OCA ANNOUNCES THE RELEASE
OF A NEW PUBLICATION
Sol LeWitt's Sentences on Conceptual Art:
Manuscript and Draft Materials 1968–69
The Office for Contemporary Art Norway (OCA) is pleased to announce the release of Sol LeWitt's Sentences on Conceptual Art: Manuscript and Draft Materials 1968–69, a publication documenting Sol LeWitt's original manuscript exhbited at OCA from 21 October to 19 December 2009, as part of 'Columns, Grottos, Niches: The Grammar of Forms – On Art Criticism, Writing, Publishing and Distribution'. In January 1969 LeWitt's Sentences on Conceptual Art were first published in the magazine 0-9edited by Vito Acconci and Bernadette Mayer, and later the same year in Art-Language as a declaration of independence of 'art as idea'. These rarely exhibited handwritten notes illustrate the evolution of LeWitt's thought with respect to his proposal and were made available to the public courtesy of the Collection Daled, Beglium.
Besides reproducing the original manuscript, the publication includes 'An Image of Romanticism – Fragment and Project: From Schlegel's Athenaeum Fragments to LeWitt's Sentences on Conceptual Art', an essay that Peter Osborne first presented as a lecture at OCA on 21 October, as the opening event of 'Columns, Grottos, Niches: The Grammar of Forms. The text approaches how many ideas central to the understanding of contemporary art – genre, fragment, project, concepts of the new and of concepts of art and art criticism themselves – derive from early German Romanticism. In doing so, Osborne points out how the significance of these connections has been obscured, in large part, by continuing pre-occupations with notions of 'medium' and 'aesthetic' and by the literary origins of the ideas themselves. The text further delves into how Conceptual art in the 1960s broke with these conventions, laying the foundation for the radical openness of contemporary art.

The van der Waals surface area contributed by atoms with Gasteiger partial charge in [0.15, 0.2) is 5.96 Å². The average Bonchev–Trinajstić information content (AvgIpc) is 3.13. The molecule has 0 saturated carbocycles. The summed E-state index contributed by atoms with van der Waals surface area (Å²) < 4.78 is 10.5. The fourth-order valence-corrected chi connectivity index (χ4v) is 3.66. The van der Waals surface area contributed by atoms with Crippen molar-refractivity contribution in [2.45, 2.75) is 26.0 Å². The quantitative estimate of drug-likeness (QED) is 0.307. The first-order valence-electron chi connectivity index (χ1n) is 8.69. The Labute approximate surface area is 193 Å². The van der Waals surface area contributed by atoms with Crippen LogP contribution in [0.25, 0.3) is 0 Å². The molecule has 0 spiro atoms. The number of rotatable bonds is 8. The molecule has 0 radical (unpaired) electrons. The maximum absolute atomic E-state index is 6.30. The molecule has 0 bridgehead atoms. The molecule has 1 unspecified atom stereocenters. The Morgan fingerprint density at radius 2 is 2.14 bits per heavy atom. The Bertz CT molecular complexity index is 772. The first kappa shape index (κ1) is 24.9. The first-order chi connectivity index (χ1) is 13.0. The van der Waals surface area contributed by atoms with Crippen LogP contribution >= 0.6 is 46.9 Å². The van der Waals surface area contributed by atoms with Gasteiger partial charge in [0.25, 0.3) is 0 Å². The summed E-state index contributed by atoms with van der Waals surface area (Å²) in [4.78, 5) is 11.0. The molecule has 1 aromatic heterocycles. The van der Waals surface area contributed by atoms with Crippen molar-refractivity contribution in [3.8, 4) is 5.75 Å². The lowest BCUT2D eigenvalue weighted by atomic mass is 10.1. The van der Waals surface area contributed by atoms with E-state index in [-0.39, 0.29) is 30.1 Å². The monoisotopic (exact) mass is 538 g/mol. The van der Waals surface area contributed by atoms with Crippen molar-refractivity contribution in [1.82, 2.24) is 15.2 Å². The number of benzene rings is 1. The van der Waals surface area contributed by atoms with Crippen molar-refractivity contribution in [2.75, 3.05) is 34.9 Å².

About the Artist
Sol LeWitt (9 September 1928 – 8 April 2007) is considered one of the most important artists to have emerged from the Minimal and Conceptual art movements. Since 1960, LeWitt has worked in a variety of media including sculpture, drawing (both on paper and walls), prints, and photography. He helped establish Conceptual Art and Minimalism of the post war era, creating drawings and structures (a term that the artist preferred to sculpture) by reducing art to the most basic shapes and colors. LeWitt has been included in numerous museum exhibitions, including the Tate Gallery, London; Museum of Modern Art, San Francisco; Stedelijk Museum, Amsterdam; Museum of Contemporary Art, Los Angeles; MASS MoCA, Massachusetts; Museum of Modern Art, New York, and UCLA Hammer Museum, Los Angeles.
About the Author
Peter Osborne is Professor of Modern European Philosophy and Director of the Centre for Research in Modern European Philosophy, Middlesex University, London and an editor of the journal Radical Philosophy. His books include The Politics of Time: Modernity and Avant-Garde (Verso, 1995), Philosophy in Cultural Theory (Routledge, 2000), Conceptual Art (Phaidon, 2002), How to Read Marx (Granta, 2005) and Walter Benjamin: Critical Evaluations in Cultural Theory (editor, 3 Volumes, Routledge, 2005). He has contributed to many catalogues and periodicals with essays on artists such as Victor Burgin, Gerhard Richter and Robert Smithson.
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